Following a third reading, the Missouri House today finally passed HB 1357 which would bar local governments from regulating the speech and advertising of centers that offer counsel to women on alternatives to abortion.
“Abortion advocates have tried to convince the public that Pregnancy Resource Centers are distributing ‘medically inaccurate’ information,” said Pam Fichter, President of Missouri Right to Life. “What that means is that pro-lifers are distributing information pro-abortionists don’t agree with. In particular pro-abortionists object to information on the link between having an induced abortion and an increased risk of breast cancer; and that there can be mental health consequences to having an abortion. There are extensive studies to prove both these facts.”
The legislation is a reaction to attempts around the country–most of which have already been tossed out in courts–to dictate what these alternative to abortion organizations must say to their clients. Harassment laws enacted in New York City and Baltimore have already been overturned by federal judges on First Amendment grounds. The latest onslaught (in San Francisco)is being challenged in court.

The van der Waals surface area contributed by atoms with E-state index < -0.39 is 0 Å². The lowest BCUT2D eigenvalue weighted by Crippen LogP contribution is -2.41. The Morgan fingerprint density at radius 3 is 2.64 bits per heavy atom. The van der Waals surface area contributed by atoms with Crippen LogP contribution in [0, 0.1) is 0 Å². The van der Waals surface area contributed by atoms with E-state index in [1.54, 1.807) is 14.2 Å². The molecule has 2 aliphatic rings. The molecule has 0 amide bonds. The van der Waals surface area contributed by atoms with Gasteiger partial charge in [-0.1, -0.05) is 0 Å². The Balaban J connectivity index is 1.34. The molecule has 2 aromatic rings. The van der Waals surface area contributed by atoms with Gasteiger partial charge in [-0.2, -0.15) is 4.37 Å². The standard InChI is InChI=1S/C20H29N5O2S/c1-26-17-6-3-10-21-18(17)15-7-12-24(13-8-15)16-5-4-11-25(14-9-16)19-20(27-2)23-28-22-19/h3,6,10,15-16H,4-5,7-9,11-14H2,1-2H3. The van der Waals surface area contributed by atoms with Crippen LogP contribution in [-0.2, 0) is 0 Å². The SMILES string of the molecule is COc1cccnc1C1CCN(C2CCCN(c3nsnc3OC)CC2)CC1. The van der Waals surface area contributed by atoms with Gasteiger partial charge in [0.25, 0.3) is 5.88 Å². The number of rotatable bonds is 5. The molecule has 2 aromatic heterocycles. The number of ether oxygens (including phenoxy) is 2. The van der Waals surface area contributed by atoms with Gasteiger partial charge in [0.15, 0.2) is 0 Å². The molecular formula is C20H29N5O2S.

Supporters HB 1357 point to language in the court decision striking down the Baltimore ordinance as evidence that courts are resisting what they see as an infringement of free speech.
“[I]t is for the provider – not the Government – to decide when and how to discuss abortion and birth-control methods,” wrote U.S. District Judge Marvin J. Garbis in 2011. “The Government cannot, consistent with the First Amendment, require a ‘pro-life’ pregnancy-related service center to post a sign as would be required by the Ordinance.”
To enforce this legislation, the law provides that a court may order injunctive relief, recovery of damages, or both, as well as payment of reasonable attorney fees, costs and expenses for the state.
The bill now moves to the Senate where, because the session is almost over, it will be an uphill battle for HB1357 unless it is amended to another bill.